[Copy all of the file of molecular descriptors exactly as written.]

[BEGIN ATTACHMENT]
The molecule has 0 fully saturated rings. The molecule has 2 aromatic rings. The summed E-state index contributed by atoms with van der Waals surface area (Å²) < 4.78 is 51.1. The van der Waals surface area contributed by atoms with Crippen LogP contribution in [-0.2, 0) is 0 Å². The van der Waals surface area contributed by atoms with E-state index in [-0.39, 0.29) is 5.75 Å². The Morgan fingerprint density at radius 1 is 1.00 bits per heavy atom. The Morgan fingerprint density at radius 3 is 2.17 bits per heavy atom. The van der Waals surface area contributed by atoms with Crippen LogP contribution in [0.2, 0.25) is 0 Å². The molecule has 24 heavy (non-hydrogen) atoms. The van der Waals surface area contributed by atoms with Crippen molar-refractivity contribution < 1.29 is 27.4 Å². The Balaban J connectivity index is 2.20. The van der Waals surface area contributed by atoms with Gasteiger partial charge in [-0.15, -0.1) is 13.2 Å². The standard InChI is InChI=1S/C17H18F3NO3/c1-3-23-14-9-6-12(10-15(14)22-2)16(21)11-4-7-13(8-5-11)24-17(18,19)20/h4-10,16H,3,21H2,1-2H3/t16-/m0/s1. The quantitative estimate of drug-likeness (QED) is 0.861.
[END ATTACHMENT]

The molecule has 0 fully saturated rings. The molecule has 2 aromatic rings. The summed E-state index contributed by atoms with van der Waals surface area (Å²) < 4.78 is 51.1. The van der Waals surface area contributed by atoms with Crippen LogP contribution in [-0.2, 0) is 0 Å². The van der Waals surface area contributed by atoms with E-state index in [-0.39, 0.29) is 5.75 Å². The Morgan fingerprint density at radius 1 is 1.00 bits per heavy atom. The Morgan fingerprint density at radius 3 is 2.17 bits per heavy atom. The van der Waals surface area contributed by atoms with Crippen LogP contribution in [0.2, 0.25) is 0 Å². The molecule has 24 heavy (non-hydrogen) atoms. The van der Waals surface area contributed by atoms with Crippen molar-refractivity contribution < 1.29 is 27.4 Å². The Balaban J connectivity index is 2.20. The van der Waals surface area contributed by atoms with Gasteiger partial charge in [-0.15, -0.1) is 13.2 Å². The standard InChI is InChI=1S/C17H18F3NO3/c1-3-23-14-9-6-12(10-15(14)22-2)16(21)11-4-7-13(8-5-11)24-17(18,19)20/h4-10,16H,3,21H2,1-2H3/t16-/m0/s1. The quantitative estimate of drug-likeness (QED) is 0.861.